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LANL Medal recipient George Cowan, 90, presents memoirs at talk, book signing February 25 in Los Alamos

Scientist, businessman, and philanthropist George Cowan will talk about his new book, Manhattan Project to the Santa Fe Institute.
February 17, 2010
Los Alamos National Laboratory sits on top of a once-remote mesa in northern New Mexico with the Jemez mountains as a backdrop to research and innovation covering multi-disciplines from bioscience, sustainable energy sources, to plasma physics and new materials.

Los Alamos National Laboratory sits on top of a once-remote mesa in northern New Mexico with the Jemez mountains as a backdrop to research and innovation covering multi-disciplines from bioscience, sustainable energy sources, to plasma physics and new materials.

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LOS ALAMOS, New Mexico, February 17, 2010—Scientist, businessman, and philanthropist George Cowan will talk about his new book, Manhattan Project to the Santa Fe Institute, at 5:15 p.m. February 25 at the Bradbury Science Museum in downtown Los Alamos.

Following his talk, the retired Los Alamos National Laboratory scientist and recipient of LANL’s highest honor, the Los Alamos National Laboratory Medal, will sign copies of the book in the Otowi Station Bookstore and Science Museum Shop.

Cowan’s autobiography represents an intellectually rigorous account of science and its place in society and public policy over the past seventy years. Admitting that the book could have been much longer, Cowan, who celebrated his 90th birthday on February 15, said, “I have a feeling about old people who go on and on about their experiences. I didn’t want to bore anyone.”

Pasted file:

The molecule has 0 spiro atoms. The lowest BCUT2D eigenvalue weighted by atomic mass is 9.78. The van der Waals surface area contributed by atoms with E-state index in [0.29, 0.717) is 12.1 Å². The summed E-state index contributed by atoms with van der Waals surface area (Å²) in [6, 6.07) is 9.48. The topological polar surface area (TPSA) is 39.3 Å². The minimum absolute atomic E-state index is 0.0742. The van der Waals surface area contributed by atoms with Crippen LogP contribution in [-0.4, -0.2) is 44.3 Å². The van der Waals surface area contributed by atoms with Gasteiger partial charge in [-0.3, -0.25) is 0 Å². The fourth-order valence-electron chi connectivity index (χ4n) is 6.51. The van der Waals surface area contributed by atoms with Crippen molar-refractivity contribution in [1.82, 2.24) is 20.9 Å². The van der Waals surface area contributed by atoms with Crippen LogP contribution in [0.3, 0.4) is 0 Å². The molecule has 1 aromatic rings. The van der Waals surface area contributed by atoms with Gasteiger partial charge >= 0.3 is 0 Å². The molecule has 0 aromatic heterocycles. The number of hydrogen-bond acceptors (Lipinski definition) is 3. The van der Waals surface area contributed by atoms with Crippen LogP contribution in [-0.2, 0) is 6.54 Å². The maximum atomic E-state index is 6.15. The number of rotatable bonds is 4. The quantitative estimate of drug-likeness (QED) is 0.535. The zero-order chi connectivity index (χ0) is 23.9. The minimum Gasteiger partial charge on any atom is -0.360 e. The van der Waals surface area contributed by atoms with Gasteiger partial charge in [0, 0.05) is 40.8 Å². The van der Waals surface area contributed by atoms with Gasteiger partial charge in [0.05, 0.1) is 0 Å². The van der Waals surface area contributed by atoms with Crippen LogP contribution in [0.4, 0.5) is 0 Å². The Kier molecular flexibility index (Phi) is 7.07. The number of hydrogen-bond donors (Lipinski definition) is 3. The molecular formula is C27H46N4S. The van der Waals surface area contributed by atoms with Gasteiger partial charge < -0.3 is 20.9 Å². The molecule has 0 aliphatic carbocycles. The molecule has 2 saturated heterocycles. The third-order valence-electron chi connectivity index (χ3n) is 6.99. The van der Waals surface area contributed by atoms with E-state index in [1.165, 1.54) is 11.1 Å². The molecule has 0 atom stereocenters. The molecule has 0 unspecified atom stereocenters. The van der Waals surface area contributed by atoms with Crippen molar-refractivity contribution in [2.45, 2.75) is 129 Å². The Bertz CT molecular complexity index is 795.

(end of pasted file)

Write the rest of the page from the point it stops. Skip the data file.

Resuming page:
The book highlights key moments and turning points in his 40-year career at LANL. The author tells of how, in 1949, he helped identify debris collected from the first Soviet atomic-bomb test. “My team and I analyzed the debris, and we were the first to go to Washington to convince President Harry S. Truman that the Russians had indeed tested an atomic bomb, something that he believed was still years away,” he said. In the course of his work, he and his team discovered several new chemical elements—discoveries that, due to the classified nature of the research, would not be made public until years later.

By 1956, Cowan had become known as one of the world's foremost experts on nuclear weapons diagnostics. He served as the associate head of LANL’s Test Division and associate director for research, was named senior laboratory fellow, and earned numerous awards and honors including the E.O. Lawrence and Enrico Fermi Awards.

Although he always considered weapons testing his “bread and butter work,” he also pursued a number of outside interests: he helped establish Los Alamos National Bank and served on the boards of the Los Alamos Hospital, the National Center for Genome Resources, the Los Alamos Public Utilities Board, the Los Alamos Concert Association, the Santa Fe Opera, and the Santa Fe Opera Foundation. He credits his mother with his life-long passion for opera. “One of my earliest memories is sitting on her lap during a performance of Aida,” he said.

In the mid-1980s, he assembled a group of scientists from various disciplines to form the Santa Fe Institute. Since the early 1990s, Cowan has pursued a new interest in psychology and neuroscience to gain a deeper understanding of patterns of human behavior. “I’m interested in measuring the richness of the ‘library’ that your brain carries around,” he explained.

The Bradbury Science Museum is located at 15th Street and Central Avenue. For more information, call the museum at 667-4444 or visit http://www.lanl.gov/museum/.

About Los Alamos National Laboratory

Los Alamos National Laboratory, a multidisciplinary research institution engaged in strategic science on behalf of national security, is operated by Los Alamos National Security, LLC, a team composed of Bechtel National, the University of California, The Babcock & Wilcox Company, and URS for the Department of Energy's National Nuclear Security Administration.

Los Alamos enhances national security by ensuring the safety and reliability of the U.S. nuclear stockpile, developing technologies to reduce threats from weapons of mass destruction, and solving problems related to energy, environment, infrastructure, health, and global security concerns.


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